The “cornrows” hairstyle is well-liked all around the world. Cornrows are a popular way for people to improve their appearance. In addition, it’s a controversial haircut because of cultural acceptance.
So, here comes the question, are cornrows cultural appropriation? Wearing cornrows isn’t culturally appropriate, but spreading wrong information and calming it down is.
This article will discuss cornrows and how they became controversial. Let’s get started.
Cultural Appropriation vs. Cultural Exchange
Generally, when two cultures try to understand one another, it’s what a cultural exchange means. Sharing information about each group’s culture is vital to cultural exchange.
On the other hand, adopting something or an idea from a culture without acknowledging the culture itself, understanding or appreciating the underlying concept or custom, or both is known as cultural appropriation.
For example, American media personality and businesswoman Kim Kardashian shared a video of herself on Snapchat wearing cornrows. “So guys, I did Bo Derek’s braids, and I’m enjoying it,” she says in the video, adding that Bo Derek used cornrows for the 1979 movie 10. The problem here is that Kim Kardashian doesn’t know about cornrows. She gives this credit to Bo Derek and introduces cornrows as Bo Derek braids. She doesn’t know the origin of cornrows, which is where cultural appropriation occurs.
You can see black women view black hairstyles as a part of their identity because they were created by them, depending on social standing and privilege. When black females wear cornrows, they get ridiculed, but when white girls wear cornrows, it’s fashionable.
Since 1997, certain braid bars have been operating in America to provide opportunities for black celebrities with trendy black hairstyles to be positively recognized for their braids.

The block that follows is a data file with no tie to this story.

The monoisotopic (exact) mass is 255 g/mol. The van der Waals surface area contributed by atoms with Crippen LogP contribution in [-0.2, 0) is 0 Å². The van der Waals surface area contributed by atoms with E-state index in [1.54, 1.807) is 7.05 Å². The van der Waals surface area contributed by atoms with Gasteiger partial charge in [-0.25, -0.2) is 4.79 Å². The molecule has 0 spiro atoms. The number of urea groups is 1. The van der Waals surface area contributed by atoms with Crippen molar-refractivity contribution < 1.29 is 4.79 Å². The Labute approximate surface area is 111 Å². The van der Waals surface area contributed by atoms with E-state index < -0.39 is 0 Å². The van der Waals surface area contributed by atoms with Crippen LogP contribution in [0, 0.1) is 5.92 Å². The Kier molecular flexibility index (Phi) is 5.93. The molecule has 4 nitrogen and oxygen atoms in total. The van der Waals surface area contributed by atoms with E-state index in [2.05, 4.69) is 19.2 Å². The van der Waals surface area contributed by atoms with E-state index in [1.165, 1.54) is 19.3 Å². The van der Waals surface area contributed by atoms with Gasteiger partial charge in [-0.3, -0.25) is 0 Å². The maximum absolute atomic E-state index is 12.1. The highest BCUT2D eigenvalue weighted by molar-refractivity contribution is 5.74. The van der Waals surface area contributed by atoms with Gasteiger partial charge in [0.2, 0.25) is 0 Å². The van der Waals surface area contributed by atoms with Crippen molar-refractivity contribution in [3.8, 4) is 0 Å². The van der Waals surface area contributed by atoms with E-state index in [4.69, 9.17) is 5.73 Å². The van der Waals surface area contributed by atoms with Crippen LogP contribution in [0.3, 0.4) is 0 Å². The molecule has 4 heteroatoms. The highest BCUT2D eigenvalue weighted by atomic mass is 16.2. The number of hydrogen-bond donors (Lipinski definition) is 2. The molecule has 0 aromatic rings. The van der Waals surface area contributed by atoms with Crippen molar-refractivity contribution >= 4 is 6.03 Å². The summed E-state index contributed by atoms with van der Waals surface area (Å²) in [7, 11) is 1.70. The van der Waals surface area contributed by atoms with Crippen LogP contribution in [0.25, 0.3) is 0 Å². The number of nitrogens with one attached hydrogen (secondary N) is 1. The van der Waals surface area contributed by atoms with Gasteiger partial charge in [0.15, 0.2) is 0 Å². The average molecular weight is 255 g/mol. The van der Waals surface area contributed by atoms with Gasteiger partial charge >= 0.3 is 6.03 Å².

Why Do They Call It Cornrows
Cornrows are a traditional hairstyle that braids the hair near the scalp in an uphill, underhanded motion to create a continuous, raised row. Today cornrows are also known as Stitch Braids.
The term “cornrows” dates back to the 19th century. Most Black Americans at the time worked in agriculture to support their families.
In America, people call them “cornrows” because they resemble cornfields. Cornrows are also known as “Canerows” in the Caribbean due to their resemblance to sugar cane fields or corn fields.
Are Cornrows A Cultural Thing
Cornrows hairstyle has a rich history and importance in black culture and continues to do so. There is no denying the significance of cornrows in black history.
America and Britain, who tortured enslaved Africans for many years, later used cornrows as a map to navigate the escape of enslaved Africans seeking freedom.
Cornrows on women have been around since at least 3000 B.C. and for males as long back as the 19th century, particularly in Ethiopia.
Due to the brutal history of cornrows in America and Britain, white hairdressers claim cornrows as their own or celebrity style, which is unacceptable. That’s why white hairdressers rebranded cornrows as ‘boho braids’ to avoid cultural appropriation so that blacks couldn’t claim them as their own.